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Peonies: Lost Forever?

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Page 4 of Peonies: Lost?
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NICK SHAYLOR, 1931

“The near perfect peony,” write our friends Carol Adelman and David Michener in Peony: The Best Varieties for Your Garden, and our Iowa grower agrees, calling it “truly one of the best!” Its large, lush flowers open a soft blush pink that – unless it’s cloudy or you pick them to enjoy indoors – quickly matures to creamy white. 34-36”, mid-late season, zones 3a-7b(8bWC), 3-5 eyes, from Iowa. Last offered in 2018. We offer a rotating selection of peonies. If you’d like to be notified the next time we offer this treasure, sign up for an email alert.


PHILOMELE, 1861

One of the most fragrant peonies of all, 154-year-old ‘Philomele’ opens its broad pink guard petals to reveal a frothy heart of amber which gradually matures to pink, often with a tuft of broader petals emerging from the center. The transformation is fascinating – and the fragrance is heavenly! By Calot, free-blooming, strong stems, 30-32”, early-mid season, zones 3a-7b(8bWC), 3-5 eyes, from Iowa. Last offered in 2018. We offer a rotating selection of peonies. If you’d like to be notified the next time we offer this treasure, sign up for an email alert.


POLAR STAR, 1932

Unbowed by wind or rain and as graceful as a wildflower, this rarely offered Japanese peony was bred by the great Hans Sass of Nebraska. Its lacy petals surround an exuberantly sunny center that charms both people and bees. 3-5 eye roots, 32-36”, mid-season, zones 3a-7b(8bWC), from Iowa. Last offered in 2018. We offer a rotating selection of peonies. If you’d like to be notified the next time we offer this treasure, sign up for an email alert.


PRAIRIE AFIRE, 1932

This strikingly different, anemone-flowered peony opens its broad outer petals to reveal a mass of narrow, flickering, flame-like petals in deep rose, pink, and yellow. Graceful enough to be embroidered on an Arts-and-Crafts table-runner, it’s another enduring classic from the Brands of Minnesota. 32-36”, late mid-season, zones 3a-7b(8bWC), 3-5 eyes, from Iowa. Last offered in 2017. We offer a rotating selection of peonies. If you’d like to be notified the next time we offer this treasure, sign up for an email alert.


PRESIDENT ROOSEVELT, 1905

Although rarely offered today, this fragrant peony makes such an excellent, long-lasting cut-flower that it’s now being grown by farmers in Alaska for sales to the lower 48 – in July and August! But don’t worry, yours will bloom at the usual time, with bold, informal, waterlily-like flowers laced throughout with golden stamens. Named for Theodore Roosevelt, long before there was any other President Roosevelt. Strong stems, 34-36”, mid-season, zones 3a-7b(8bWC), 3-5 eyes, from Iowa. Last offered in 2014. We offer a rotating selection of peonies. If you’d like to be notified the next time we offer this treasure, sign up for an email alert.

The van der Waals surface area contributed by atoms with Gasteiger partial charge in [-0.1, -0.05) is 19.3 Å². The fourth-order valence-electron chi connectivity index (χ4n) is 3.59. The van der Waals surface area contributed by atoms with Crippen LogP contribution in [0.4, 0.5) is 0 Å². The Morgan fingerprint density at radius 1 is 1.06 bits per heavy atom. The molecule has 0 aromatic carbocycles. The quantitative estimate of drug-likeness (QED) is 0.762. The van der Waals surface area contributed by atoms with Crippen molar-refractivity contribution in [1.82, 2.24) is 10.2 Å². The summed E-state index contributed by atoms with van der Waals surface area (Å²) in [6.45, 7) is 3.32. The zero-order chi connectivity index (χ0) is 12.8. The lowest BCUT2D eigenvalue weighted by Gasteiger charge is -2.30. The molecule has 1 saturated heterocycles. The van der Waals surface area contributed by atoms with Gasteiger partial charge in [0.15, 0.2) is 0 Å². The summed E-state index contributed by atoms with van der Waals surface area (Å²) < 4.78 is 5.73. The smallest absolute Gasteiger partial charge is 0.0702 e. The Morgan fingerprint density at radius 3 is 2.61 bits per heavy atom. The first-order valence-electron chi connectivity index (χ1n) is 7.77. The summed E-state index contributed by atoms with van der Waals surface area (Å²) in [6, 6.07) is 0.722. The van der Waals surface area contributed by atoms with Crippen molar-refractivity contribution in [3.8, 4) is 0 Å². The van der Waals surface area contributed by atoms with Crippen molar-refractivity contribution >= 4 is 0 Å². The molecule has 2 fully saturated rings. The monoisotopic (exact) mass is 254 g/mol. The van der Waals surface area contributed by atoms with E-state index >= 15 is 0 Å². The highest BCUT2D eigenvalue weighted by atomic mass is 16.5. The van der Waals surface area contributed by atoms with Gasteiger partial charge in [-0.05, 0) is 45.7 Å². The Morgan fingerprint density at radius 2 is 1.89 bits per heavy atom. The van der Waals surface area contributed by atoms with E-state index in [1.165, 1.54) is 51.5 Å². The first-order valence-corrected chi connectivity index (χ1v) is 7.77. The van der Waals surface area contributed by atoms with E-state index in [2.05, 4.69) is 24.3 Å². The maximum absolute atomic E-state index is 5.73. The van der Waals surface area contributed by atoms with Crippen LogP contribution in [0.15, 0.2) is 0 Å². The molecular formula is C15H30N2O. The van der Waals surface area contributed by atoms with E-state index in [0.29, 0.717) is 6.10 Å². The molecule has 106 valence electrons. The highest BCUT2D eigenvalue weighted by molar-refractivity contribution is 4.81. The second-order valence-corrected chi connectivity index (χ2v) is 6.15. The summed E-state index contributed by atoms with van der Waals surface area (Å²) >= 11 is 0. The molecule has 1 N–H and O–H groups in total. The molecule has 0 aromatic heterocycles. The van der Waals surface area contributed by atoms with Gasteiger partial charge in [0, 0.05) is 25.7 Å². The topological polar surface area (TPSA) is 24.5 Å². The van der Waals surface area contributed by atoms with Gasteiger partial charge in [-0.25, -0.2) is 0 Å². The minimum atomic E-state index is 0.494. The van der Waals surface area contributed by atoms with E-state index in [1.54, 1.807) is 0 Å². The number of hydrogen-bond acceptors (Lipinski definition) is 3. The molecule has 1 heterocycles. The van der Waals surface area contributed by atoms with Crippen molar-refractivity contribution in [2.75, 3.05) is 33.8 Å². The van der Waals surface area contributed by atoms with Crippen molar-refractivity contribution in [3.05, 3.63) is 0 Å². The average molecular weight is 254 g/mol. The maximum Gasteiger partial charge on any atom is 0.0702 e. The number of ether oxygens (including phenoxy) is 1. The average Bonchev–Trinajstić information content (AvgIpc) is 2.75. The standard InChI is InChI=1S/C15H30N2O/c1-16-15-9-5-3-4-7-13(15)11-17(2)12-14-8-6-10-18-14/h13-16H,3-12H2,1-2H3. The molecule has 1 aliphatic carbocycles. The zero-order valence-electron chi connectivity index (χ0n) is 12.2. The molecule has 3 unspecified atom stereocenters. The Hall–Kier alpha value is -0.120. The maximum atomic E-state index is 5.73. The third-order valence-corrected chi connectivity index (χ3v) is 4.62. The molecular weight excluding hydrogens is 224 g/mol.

Paeonia officinalis RUBRA PLENA, 1568

Celebrated for its herbal powers by the Greeks and Romans, Paeonia officinalis was grown in colonial gardens long before the P. lactiflora ancestors of most of today’s peonies arrived here from China in the early 1800s. Its early bloom-time – two weeks ahead of standard peonies – and vibrant color made it the classic Memorial Day “piney” of Civil War graveyards. 28-32”, early, zones 3a-7b(8bWC), 3-5 eyes, from Oregon. Last offered in 2019. We offer a rotating selection of peonies. If you’d like to be notified the next time we offer this treasure, sign up for an email alert.


SEA SHELL, 1937

Winner of the APS Gold Medal as one of the best peonies ever, ‘Sea Shell’ produces a flurry of big, soft pink, single flowers on sturdy stems, each illuminated by a heart of yellow stamens. 3-5 eye roots, 30-36”, zones 3a-7b(8bWC), from an Iowa nursery that’s been growing peonies since 1887. Last offered in 2008. We offer a rotating selection of peonies. If you’d like to be notified the next time we offer this treasure, sign up for an email alert.


SHAWNEE CHIEF, 1940

There’s much more to this classic peony than its exuberant red flowers – which are reason enough to grow it. In spring and fall its foliage glows a beautiful bronze, it’s so tough that its breeder Myron Bigger praised it for cemetery plantings, and – unlike most reds – it’s fragrant. Strong stems, 36”, mid-season, zones 3a-7b(8bWC), 3-5 eyes, from Iowa. Last offered in 2017. We offer a rotating selection of peonies. If you’d like to be notified the next time we offer this treasure, sign up for an email alert.


SOUVENIR DE L’EXPOSITION UNIVERSELLE, 1867

One of the rarest peonies we’ve ever offered, this jewel by the immortal Jacques Calot is “large, fragrant, and enduring” (Sedgwick, 1907), with clusters of luscious, rose-pink flowers that glint with silver. Its long, charmingly antique name commemorates the spectacular Paris world’s fair of 1867. Get it while you can! 30-32”, mid-late, zones 3a-7b(8bWC), 3-5 eyes, from zone-4 Alberta, Canada. Last offered in 2015. We offer a rotating selection of peonies. If you’d like to be notified the next time we offer this treasure, sign up for an email alert.


SOUVENIR DE LOUIS BIGOT, 1913

“A real treasure” and “nothing short of gorgeous,” raved Alice Harding in her 1923 Peonies in the Little Garden. The warm, shell-pink color of rarely-offered “Lwee Bee-GO” makes it a stand-out even today, its ample flowers seem sculpted by an artist, and its stems are strong. 3-5 eye roots, 34-36” late-blooming, zones 3a-7b(8bWC), from Iowa. Last offered in 2010. We offer a rotating selection of peonies. If you’d like to be notified the next time we offer this treasure, sign up for an email alert.


Page 4 of Peonies: Lost?
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